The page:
Make your own King Cake this year and skip all the disposable packaging and preservatives that come with store bought. Plus you can involve the kids and impress your friends!
- 1 (16-ounce) container sour cream
- 1/3 cup sugar
- 1/4 cup butter
- 1 teaspoon salt
- 2 (1/4-ounce) envelopes active dry yeast
- 1/2 cup warm water (100° to 110°)
- 1 tablespoon sugar
- 2 large eggs, lightly beaten
- 6 to 6 1/2 cups bread flour*
- 1/3 cup butter, softened
- 1/2 cup sugar
- 1 1/2 teaspoons ground cinnamon
- Creamy Glaze*
- Purple-, green-, and gold-tinted sparkling sugar sprinkles
- Cook first 4 ingredients in a medium saucepan over low heat, stirring often, until butter melts. Set aside, and cool mixture to 100° to 110°.
- Stir together yeast, 1/2 cup warm water, and 1 tablespoon sugar in a 1-cup glass measuring cup; let stand 5 minutes.
- Beat sour cream mixture, yeast mixture, eggs, and 2 cups flour at medium speed with a heavy-duty electric stand mixer until smooth. Reduce speed to low, and gradually add enough remaining flour (4 to 4 1/2 cups) until a soft dough forms.
- Turn dough out onto a lightly floured surface; knead until smooth and elastic (about 10 minutes). Place in a well-greased bowl, turning to grease top.
- Cover and let rise in a warm place (85°), free from drafts, 1 hour or until dough is doubled in bulk.
- Punch down dough, and divide in half. Roll each portion into a 22- x 12-inch rectangle. Spread 1/3 cup softened butter evenly on each rectangle, leaving a 1-inch border. Stir together 1/2 cup sugar and cinnamon, and sprinkle evenly over butter on each rectangle.
- Roll up each dough rectangle, jelly-roll fashion, starting at 1 long side. Place one dough roll, seam side down, on a lightly greased baking sheet. Bring ends of roll together to form an oval ring, moistening and pinching edges together to seal. Repeat with second dough roll.
- Cover and let rise in a warm place (85°), free from drafts, 20 to 30 minutes or until doubled in bulk.
- Bake at 375° for 14 to 16 minutes or until golden. Slightly cool cakes on pans on wire racks (about 10 minutes). Drizzle Creamy Glaze evenly over warm cakes; sprinkle with colored sugars, alternating colors and forming bands. Let cool completely.
- Cream Cheese-Filled King Cake: Prepare each 22- x 12-inch dough rectangle as directed. Omit 1/3 cup softened butter and 1 1/2 teaspoons ground cinnamon. Increase 1/2 cup sugar to 3/4 cup sugar. Beat 3/4 cup sugar; 2 (8-ounce) packages cream cheese, softened; 1 large egg; and 2 teaspoons vanilla extract at medium speed with an electric mixer until smooth. Spread cream cheese mixture evenly on each dough rectangle, leaving 1-inch borders. Proceed with recipe as directed.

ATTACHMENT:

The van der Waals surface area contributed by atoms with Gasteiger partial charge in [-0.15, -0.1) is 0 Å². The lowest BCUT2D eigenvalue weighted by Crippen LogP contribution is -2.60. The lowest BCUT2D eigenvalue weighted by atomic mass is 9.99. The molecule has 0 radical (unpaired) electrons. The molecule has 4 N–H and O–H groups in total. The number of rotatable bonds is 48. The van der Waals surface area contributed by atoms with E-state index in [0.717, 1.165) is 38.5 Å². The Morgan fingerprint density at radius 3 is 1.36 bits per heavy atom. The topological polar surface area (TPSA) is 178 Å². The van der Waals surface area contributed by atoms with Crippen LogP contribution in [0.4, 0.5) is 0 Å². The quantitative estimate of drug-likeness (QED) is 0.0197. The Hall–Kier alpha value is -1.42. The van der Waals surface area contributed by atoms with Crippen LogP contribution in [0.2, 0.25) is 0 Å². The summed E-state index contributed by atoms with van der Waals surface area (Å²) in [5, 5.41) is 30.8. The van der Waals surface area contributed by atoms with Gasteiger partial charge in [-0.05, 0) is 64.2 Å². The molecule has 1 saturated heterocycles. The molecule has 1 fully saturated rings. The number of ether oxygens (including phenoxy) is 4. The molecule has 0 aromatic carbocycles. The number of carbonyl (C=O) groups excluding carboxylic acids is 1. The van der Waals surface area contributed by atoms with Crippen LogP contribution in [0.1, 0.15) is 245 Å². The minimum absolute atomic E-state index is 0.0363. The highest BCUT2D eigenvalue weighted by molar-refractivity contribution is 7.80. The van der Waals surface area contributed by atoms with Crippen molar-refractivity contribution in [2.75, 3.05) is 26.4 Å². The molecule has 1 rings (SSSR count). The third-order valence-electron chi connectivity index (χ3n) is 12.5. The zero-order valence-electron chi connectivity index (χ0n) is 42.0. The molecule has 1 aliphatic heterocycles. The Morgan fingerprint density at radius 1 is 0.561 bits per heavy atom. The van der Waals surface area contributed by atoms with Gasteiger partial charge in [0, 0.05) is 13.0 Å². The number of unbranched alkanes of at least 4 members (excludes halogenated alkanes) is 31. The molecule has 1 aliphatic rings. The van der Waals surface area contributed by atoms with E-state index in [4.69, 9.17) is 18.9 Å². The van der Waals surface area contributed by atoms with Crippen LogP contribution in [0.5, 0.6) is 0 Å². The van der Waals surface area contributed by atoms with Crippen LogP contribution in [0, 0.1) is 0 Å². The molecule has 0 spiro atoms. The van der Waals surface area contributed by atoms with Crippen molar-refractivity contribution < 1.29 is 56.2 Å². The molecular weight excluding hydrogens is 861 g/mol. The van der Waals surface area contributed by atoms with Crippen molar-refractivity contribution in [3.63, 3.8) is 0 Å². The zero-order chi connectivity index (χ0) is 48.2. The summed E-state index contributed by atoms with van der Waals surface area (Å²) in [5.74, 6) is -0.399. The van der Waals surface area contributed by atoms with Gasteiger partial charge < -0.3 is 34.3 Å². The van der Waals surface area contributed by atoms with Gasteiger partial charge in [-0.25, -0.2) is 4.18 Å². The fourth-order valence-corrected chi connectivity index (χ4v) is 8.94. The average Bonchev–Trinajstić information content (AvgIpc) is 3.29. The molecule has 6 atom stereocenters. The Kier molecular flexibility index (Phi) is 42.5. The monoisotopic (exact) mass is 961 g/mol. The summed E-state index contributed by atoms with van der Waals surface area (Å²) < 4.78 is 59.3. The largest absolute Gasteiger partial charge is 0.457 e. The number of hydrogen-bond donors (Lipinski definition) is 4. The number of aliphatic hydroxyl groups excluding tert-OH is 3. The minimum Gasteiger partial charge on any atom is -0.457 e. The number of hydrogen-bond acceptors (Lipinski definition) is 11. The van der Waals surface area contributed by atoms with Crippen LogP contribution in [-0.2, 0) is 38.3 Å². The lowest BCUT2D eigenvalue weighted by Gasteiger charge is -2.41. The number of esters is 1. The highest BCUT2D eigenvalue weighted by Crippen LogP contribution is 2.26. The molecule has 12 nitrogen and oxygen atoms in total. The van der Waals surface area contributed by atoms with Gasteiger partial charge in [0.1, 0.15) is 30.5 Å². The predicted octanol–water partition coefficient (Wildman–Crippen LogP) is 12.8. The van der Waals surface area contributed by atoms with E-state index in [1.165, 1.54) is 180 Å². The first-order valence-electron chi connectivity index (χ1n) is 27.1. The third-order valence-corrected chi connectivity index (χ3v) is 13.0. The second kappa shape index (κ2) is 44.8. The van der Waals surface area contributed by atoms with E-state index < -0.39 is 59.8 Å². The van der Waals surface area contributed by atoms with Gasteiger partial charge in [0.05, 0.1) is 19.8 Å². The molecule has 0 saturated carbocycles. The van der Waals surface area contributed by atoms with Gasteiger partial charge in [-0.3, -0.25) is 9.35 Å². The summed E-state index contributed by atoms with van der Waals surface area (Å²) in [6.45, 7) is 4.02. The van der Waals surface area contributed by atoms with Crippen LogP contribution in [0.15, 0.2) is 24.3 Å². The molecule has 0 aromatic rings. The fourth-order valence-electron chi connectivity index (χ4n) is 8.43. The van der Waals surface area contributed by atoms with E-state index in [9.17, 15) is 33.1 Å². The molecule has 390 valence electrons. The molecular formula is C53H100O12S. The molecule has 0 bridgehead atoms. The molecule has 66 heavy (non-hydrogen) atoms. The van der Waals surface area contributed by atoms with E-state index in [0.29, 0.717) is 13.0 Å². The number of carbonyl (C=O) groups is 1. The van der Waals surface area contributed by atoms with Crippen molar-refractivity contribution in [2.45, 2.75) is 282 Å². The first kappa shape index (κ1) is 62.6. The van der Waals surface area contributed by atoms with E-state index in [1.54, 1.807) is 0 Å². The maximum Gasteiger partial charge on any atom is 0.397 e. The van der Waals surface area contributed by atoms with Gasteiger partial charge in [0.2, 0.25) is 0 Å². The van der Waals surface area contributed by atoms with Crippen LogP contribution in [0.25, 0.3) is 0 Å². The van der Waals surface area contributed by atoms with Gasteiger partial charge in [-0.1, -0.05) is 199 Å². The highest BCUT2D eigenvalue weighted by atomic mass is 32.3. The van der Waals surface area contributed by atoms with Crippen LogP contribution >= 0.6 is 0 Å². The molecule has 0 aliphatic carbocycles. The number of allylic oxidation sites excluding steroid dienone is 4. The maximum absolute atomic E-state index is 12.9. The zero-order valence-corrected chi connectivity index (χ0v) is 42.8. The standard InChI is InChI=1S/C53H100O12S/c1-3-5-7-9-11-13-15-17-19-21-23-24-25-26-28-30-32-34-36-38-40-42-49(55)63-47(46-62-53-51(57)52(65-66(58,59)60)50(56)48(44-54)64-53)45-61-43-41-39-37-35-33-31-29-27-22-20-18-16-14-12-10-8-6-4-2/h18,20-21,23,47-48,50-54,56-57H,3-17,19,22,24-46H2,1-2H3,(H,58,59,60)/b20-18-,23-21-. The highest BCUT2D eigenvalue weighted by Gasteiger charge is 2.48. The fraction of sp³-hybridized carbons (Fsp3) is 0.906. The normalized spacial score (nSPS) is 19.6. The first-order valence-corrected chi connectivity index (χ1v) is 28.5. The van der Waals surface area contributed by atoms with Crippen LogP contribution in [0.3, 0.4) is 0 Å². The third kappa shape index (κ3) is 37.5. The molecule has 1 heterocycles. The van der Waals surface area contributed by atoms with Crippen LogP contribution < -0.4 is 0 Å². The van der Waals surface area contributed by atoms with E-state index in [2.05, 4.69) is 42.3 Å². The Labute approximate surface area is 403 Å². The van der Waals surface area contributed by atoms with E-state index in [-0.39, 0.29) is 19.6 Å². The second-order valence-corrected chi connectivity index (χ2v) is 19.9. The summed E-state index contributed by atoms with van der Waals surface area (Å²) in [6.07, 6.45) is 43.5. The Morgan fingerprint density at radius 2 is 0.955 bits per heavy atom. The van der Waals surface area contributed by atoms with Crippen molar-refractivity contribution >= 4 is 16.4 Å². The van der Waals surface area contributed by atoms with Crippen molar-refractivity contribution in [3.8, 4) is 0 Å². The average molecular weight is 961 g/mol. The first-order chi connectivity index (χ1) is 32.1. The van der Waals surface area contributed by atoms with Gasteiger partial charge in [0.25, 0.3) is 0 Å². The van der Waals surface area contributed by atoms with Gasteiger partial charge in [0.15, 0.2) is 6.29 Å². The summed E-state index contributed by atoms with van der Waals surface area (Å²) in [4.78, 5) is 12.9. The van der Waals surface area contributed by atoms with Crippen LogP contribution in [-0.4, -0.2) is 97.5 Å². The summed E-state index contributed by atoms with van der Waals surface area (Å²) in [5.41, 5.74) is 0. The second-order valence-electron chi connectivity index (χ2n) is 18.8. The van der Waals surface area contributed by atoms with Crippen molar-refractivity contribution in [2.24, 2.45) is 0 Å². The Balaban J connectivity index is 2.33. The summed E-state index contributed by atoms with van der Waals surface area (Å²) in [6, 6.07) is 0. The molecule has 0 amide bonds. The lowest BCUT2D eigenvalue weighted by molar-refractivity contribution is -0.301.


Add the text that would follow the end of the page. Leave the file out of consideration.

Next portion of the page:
- *6 to 6 1/2 cups all-purpose flour may be substituted.
This recipe uses bread flour, which makes for a light, airy cake. You still get tasty results with all-purpose flour–the cake will just be more dense.
Recipe Originally posted here.
- 3 cups powdered sugar
- 3 tablespoons butter, melted
- 2 tablespoons fresh lemon juice
- 1/4 teaspoon vanilla extract
- 2 to 4 tablespoons milk
- Stir together first 4 ingredients. Stir in 2 tablespoons milk, adding additional milk, 1 teaspoon at a time, until spreading consistency.
Tags: king cake
, mardi gras
, new orleans
Louisiana Strawberry Ice
Louisiana strawberries are the sweetest you can get! We’ve found all kinds of uses for them, but this simple recipe for Strawberry Ice brings us back to sweet afternoons spent enjoying Italian ice. You can substitute other seasonal fruit for strawberries if you have a hankering for ice at a time when strawberries are not available, just be sure to adjust the amount of sugar to taste.
- 5 cups fresh or frozen unsweetened strawberries, thawed
- 2/3 cup sugar
- 2/3 cup water
- 1/4 cup lemon juice
- fresh mint (optional)